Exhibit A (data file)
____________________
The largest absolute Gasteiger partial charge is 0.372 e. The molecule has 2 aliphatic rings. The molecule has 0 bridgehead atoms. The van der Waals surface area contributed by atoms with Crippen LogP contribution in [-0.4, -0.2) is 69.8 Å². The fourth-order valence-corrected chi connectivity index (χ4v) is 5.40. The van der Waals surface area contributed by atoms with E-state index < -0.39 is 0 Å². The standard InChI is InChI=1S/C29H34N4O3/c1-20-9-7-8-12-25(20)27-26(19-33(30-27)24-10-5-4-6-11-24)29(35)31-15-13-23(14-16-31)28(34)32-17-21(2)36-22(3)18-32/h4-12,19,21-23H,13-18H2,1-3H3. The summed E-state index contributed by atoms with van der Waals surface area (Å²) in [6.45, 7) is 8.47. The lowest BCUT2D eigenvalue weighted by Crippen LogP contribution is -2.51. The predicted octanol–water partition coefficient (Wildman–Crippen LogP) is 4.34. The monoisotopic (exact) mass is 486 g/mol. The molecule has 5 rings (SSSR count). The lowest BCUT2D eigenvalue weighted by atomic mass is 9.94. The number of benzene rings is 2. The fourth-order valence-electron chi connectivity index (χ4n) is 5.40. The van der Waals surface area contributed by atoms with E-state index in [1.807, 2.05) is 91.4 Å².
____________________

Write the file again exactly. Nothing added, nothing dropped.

The largest absolute Gasteiger partial charge is 0.372 e. The molecule has 2 aliphatic rings. The molecule has 0 bridgehead atoms. The van der Waals surface area contributed by atoms with Crippen LogP contribution in [-0.4, -0.2) is 69.8 Å². The fourth-order valence-corrected chi connectivity index (χ4v) is 5.40. The van der Waals surface area contributed by atoms with E-state index < -0.39 is 0 Å². The standard InChI is InChI=1S/C29H34N4O3/c1-20-9-7-8-12-25(20)27-26(19-33(30-27)24-10-5-4-6-11-24)29(35)31-15-13-23(14-16-31)28(34)32-17-21(2)36-22(3)18-32/h4-12,19,21-23H,13-18H2,1-3H3. The summed E-state index contributed by atoms with van der Waals surface area (Å²) in [6.45, 7) is 8.47. The lowest BCUT2D eigenvalue weighted by Crippen LogP contribution is -2.51. The predicted octanol–water partition coefficient (Wildman–Crippen LogP) is 4.34. The monoisotopic (exact) mass is 486 g/mol. The molecule has 5 rings (SSSR count). The lowest BCUT2D eigenvalue weighted by atomic mass is 9.94. The number of benzene rings is 2. The fourth-order valence-electron chi connectivity index (χ4n) is 5.40. The van der Waals surface area contributed by atoms with E-state index in [1.807, 2.05) is 91.4 Å².